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Latest COVID Vaccine Shields Against Current Dominant Strain
  • Posted February 2, 2024

Latest COVID Vaccine Shields Against Current Dominant Strain

In some good news for those folks who rolled up their sleeves for the latest COVID vaccine last fall, new government research shows the updated shots halve the chances of getting a symptomatic infection.

“Everything from this study is reassuring that the vaccines are providing the protection that we expected,” study author Ruth Link-Gelles, head of the vaccine effectiveness program for COVID and RSV at the U.S. Centers for Disease Control and Prevention, told CNN. “While we don't have an estimate of vaccine effectiveness specific to immunocompromised people, the fact that the vaccine is working in the general population provides, I think, reassurance for the whole population.”

Last summer, vaccine makers updated their shots to target the Omicron variant XBB.1.5, which dominated during much of 2023. Luckily, the new CDC data shows these vaccines work just as well against JN.1, the variant that has been fueling most COVID infections in the United States since late December.

For the CDC analysis, researchers analyzed trends among more than 9,000 adults who were tested for COVID at Walgreens and CVS pharmacies between mid-September and mid-January. For some people with positive results, the researchers were able to test for a “quirk” in the virus that lets them differentiate between variants.

Overall, the updated vaccines provided 54% protection against symptomatic infection among healthy adults who were recently vaccinated compared with those who did not get the latest shot, according to the report published Thursday in the CDC publication Morbidity and Mortality Weekly Report.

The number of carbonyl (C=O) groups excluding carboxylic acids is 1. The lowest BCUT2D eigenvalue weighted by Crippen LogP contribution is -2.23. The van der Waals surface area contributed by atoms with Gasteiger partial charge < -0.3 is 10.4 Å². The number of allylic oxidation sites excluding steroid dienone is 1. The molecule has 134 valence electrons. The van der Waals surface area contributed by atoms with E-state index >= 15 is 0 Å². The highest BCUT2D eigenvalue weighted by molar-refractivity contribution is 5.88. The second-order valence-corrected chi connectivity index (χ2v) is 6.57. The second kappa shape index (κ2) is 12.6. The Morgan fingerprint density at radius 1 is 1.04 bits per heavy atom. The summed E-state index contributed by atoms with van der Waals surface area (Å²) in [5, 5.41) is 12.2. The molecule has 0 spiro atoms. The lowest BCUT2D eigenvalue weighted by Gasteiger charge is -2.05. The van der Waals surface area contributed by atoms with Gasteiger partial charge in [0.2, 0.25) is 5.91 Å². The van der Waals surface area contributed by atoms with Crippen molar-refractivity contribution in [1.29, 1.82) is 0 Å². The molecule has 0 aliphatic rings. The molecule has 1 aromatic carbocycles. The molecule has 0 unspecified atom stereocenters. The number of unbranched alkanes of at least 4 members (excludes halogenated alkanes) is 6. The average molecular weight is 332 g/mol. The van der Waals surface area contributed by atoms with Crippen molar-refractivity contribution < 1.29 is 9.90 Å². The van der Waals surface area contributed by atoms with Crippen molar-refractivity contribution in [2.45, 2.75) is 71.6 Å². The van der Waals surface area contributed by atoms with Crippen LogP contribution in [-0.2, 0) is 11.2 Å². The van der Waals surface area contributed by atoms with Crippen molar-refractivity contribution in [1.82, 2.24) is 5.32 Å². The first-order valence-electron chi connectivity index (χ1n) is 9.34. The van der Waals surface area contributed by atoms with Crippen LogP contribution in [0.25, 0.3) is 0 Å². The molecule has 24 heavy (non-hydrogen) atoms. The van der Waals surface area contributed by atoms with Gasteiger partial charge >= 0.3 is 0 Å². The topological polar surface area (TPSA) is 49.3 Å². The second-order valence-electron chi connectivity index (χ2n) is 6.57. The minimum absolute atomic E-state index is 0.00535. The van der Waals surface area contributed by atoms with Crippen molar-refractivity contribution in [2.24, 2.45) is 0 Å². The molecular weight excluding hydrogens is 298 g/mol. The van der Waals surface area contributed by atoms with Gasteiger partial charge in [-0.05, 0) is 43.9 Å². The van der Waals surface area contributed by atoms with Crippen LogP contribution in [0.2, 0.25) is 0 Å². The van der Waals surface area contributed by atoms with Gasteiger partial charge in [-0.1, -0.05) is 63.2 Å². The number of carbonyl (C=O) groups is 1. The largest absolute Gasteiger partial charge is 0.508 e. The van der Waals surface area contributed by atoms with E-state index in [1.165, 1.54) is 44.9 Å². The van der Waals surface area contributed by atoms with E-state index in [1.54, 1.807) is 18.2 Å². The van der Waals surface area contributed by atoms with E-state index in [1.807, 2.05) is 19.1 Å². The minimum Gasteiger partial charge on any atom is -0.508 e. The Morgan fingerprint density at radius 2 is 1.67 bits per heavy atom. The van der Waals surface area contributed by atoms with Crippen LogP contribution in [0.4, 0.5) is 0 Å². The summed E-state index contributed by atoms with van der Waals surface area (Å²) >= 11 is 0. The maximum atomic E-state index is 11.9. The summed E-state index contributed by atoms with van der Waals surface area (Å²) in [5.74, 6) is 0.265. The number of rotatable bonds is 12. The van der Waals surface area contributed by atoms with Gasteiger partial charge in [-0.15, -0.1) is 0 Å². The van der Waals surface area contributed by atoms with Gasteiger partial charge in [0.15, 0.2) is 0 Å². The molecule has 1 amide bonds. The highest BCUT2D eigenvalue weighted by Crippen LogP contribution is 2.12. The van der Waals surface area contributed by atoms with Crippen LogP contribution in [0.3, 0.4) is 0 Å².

U.S. vaccination programs primarily aim to prevent severe disease, but measuring how well a shot guards against symptomatic infection gives an early sign of how well vaccines are working.

“That's a really nice feature of this analysis, that it checks that box: Yes, the vaccine is working, it's providing protection, it's providing protection for JN.1, which is the current most common variant,” Link-Gelles said.

The latest COVID shots have only been available since September, so this analysis could only track effectiveness through about four months post-vaccination.

It's expected that protection from the latest vaccine will wane over time. A very slight “hint” of that was seen in the new study, Link-Gelles acknowledged.

While the United States no longer tracks COVID cases, wastewater data suggests the virus continues to circulate at high levels and there are still plenty of COVID hospitalizations and deaths reported each week.

During the week ending Jan. 20, there were 26,607 COVID hospitalizations and 936 deaths, CDC data shows. Still, only about 22% of adults and 11% of children have gotten the latest COVID shot, the CDC estimates.

Conversely, nearly half of adults and children have gotten the flu vaccine this season. And a flu season where the vaccine matches the circulating strain with 50% effectiveness would be considered a good match, Link-Gelles noted.

“There's never a bad time to get a COVID vaccine,” she said. “Even with relatively low levels of hospitalization right now… that extra protection is going to go a long way.”

More information

Visit the U.S. Centers for Disease Control and Prevention for more on COVID.

SOURCE: Morbidity and Mortality Weekly Report, Feb. 2, 2024; CNN

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